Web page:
Zimbawe: Review of a Human Rights Election Strategy

The workshop to review the Human Rights Election Strategy for the Zimbabwe Human Rights Commission (ZHRC) was held from 15 to 17 June 2022. This EU-funded effort aimed at strengthening the Commission’s ability to discharge its mandate through the promotion, protection, and fulfilment of human rights in Zimbabwe.

The workshop’s objective was the evaluation (through identifying strengths and weaknesses) and strengthening of the ZHRC’s Human Rights Elections Strategy. The strategy itself is one of prevention and response regarding electoral-related human rights violations. The three-day workshop was attended by twenty-seven participants drawn from the ZHRC, external stakeholders (such as the United Nations Development Programme and the Zimbabwe Election Support Network), and RWI representatives.

In her opening remarks, ZHRC Deputy Commissioner Dorothy Moyo underscored that the review of the Human Rights Elections Strategy was an important organisational milestone.

Relevant political, legal, and institutional landscapes and frameworks have changed. Furthermore, lessons were learnt during the implementation of the Electoral Strategy in previous years. An update for the Commission’s institutional strategies was warranted.

The Deputy Chairperson expressed gratitude towards the EU and the RWI for their financial support and cooperation. Said support helps the Commission’s human rights work in Zimbabwe.

This Election Strategy review is a salutary development coming ahead of Zimbabwean general elections in 2023.

The importance of this review is highlighted not only by the necessity of integrating developments in intellectual and institutional landscapes. The Commission is highly involved Zimbabwean civil society. Among some of its activities: monitoring the enjoyment of the right to participate in public affairs, the provision of legal and regulatory advice to the government, support for policy debate on the electoral framework, and the redressing of violations of human rights and administrative justice issues that occur during elections.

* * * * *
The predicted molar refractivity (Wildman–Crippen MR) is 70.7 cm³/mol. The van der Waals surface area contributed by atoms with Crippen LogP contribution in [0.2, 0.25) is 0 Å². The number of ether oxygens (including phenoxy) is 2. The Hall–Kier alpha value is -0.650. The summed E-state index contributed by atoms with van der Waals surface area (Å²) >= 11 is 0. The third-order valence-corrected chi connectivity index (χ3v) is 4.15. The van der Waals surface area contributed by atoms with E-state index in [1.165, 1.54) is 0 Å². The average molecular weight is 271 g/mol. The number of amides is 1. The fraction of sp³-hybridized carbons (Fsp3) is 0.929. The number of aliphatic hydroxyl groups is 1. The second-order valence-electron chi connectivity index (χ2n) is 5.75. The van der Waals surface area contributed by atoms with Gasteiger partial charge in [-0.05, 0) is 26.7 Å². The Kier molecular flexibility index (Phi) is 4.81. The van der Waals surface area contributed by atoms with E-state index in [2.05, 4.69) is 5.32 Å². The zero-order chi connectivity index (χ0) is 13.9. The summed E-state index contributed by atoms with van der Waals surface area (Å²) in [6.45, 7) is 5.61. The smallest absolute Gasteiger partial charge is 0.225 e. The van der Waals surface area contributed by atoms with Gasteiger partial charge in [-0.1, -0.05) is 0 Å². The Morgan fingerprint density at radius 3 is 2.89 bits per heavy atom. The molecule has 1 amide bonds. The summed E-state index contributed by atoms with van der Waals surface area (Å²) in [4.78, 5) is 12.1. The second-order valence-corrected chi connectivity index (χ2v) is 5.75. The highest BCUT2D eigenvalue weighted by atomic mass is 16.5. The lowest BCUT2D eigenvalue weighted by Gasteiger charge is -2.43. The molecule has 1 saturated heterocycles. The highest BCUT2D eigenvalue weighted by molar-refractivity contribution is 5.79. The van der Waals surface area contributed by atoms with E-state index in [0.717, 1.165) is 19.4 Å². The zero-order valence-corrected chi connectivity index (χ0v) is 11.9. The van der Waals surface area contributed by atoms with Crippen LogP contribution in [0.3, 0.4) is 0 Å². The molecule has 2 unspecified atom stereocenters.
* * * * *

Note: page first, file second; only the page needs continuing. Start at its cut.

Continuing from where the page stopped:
Speaking on behalf of the RWI, Programme Officer Innocent Mawire acknowledged the strong cooperation the Institute enjoys with the ZHRC.

“This relationship has been built up over the years and is based on a mutual understanding of human rights in the Zimbabwean context”, said Innocent Mawire.

The Elections Strategy Review Workshop served as a dialogue platform for elections related issues between the ZHRC and its stakeholders. Participants identified six strategic priority goals upon which the Elections Strategy is anchored. These are:

  • To strengthen the observance of and compliance with human rights by duty bearers in the electoral process,
  • To promote informed citizen participation in the electoral process,
  • To strengthen redress mechanisms for election related human rights violations,
  • To enhance the realisation of citizens’ rights to administrative justice and effective remedies during the electoral processes,
  • To recommend legislative and other measures for the promotion, protection and enforcement of human rights during the electoral process, and
  • To increase Stakeholder engagement and collaboration on human rights and administrative justice during the electoral process.

It was agreed that these strategic priorities will contribute to the overall goal of “contributing to the promotion, protection and enforcement of fundamental human rights and freedoms and administrative justice during the electoral processes in Zimbabwe”.

The workshop further identified salient issues that the Elections Strategy ought to focus on: the need for diversity and inclusion, the role of technology in electoral processes, and the environment and issues of sustainability.

Workshop participants identified activities the ZHRC should implement during, before, and after the election period. These include enhancing stakeholder engagement, increasing contributions towards human rights-related voter education, recommending electoral legislation reforms, monitoring elections for human rights and administrative violations, and reporting on findings to human rights bodies such as the Universal Periodic Review Process.

By the end of the workshop, the ZHRC constituted a small Working Group led by the Director for Monitoring and Investigations. Said working group was tasked with incorporating changes to the Election Strategy during the first two weeks of July 2022. The draft human rights treaty will then be submitted to the full Commission for review and final stakeholder validation.

The workshop was a good step towards developing a more robust ZHRC election strategy. A better strategy will aid the implementation of the Commissions human rights mandate during elections. The new Elections Strategy brings us closer towards increased government compliance with human rights obligations during elections. This, through improved redress mechanisms for human rights and administrative justice violations.

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